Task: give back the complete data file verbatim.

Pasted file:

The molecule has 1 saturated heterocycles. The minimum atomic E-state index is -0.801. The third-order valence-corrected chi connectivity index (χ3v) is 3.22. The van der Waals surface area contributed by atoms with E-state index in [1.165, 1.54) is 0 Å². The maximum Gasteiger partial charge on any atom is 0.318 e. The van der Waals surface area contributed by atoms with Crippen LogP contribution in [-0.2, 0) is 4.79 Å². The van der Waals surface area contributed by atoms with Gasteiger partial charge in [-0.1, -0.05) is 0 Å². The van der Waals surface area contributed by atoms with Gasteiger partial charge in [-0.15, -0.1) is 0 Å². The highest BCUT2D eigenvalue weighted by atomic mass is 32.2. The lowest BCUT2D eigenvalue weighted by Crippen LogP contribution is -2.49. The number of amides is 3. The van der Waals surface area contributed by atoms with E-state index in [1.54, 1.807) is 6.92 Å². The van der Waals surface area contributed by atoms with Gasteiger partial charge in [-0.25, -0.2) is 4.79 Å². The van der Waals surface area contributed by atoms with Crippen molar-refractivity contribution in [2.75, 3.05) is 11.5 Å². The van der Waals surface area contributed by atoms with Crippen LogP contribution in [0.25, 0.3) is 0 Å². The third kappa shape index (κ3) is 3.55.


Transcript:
The molecule has 1 saturated heterocycles. The minimum atomic E-state index is -0.801. The third-order valence-corrected chi connectivity index (χ3v) is 3.22. The van der Waals surface area contributed by atoms with E-state index in [1.165, 1.54) is 0 Å². The maximum Gasteiger partial charge on any atom is 0.318 e. The van der Waals surface area contributed by atoms with Crippen LogP contribution in [-0.2, 0) is 4.79 Å². The van der Waals surface area contributed by atoms with Gasteiger partial charge in [-0.1, -0.05) is 0 Å². The van der Waals surface area contributed by atoms with Gasteiger partial charge in [-0.15, -0.1) is 0 Å². The highest BCUT2D eigenvalue weighted by atomic mass is 32.2. The lowest BCUT2D eigenvalue weighted by Crippen LogP contribution is -2.49. The number of amides is 3. The van der Waals surface area contributed by atoms with E-state index in [1.54, 1.807) is 6.92 Å². The van der Waals surface area contributed by atoms with Gasteiger partial charge in [-0.25, -0.2) is 4.79 Å². The van der Waals surface area contributed by atoms with Crippen molar-refractivity contribution in [2.75, 3.05) is 11.5 Å². The van der Waals surface area contributed by atoms with Crippen LogP contribution in [0.25, 0.3) is 0 Å². The third kappa shape index (κ3) is 3.55.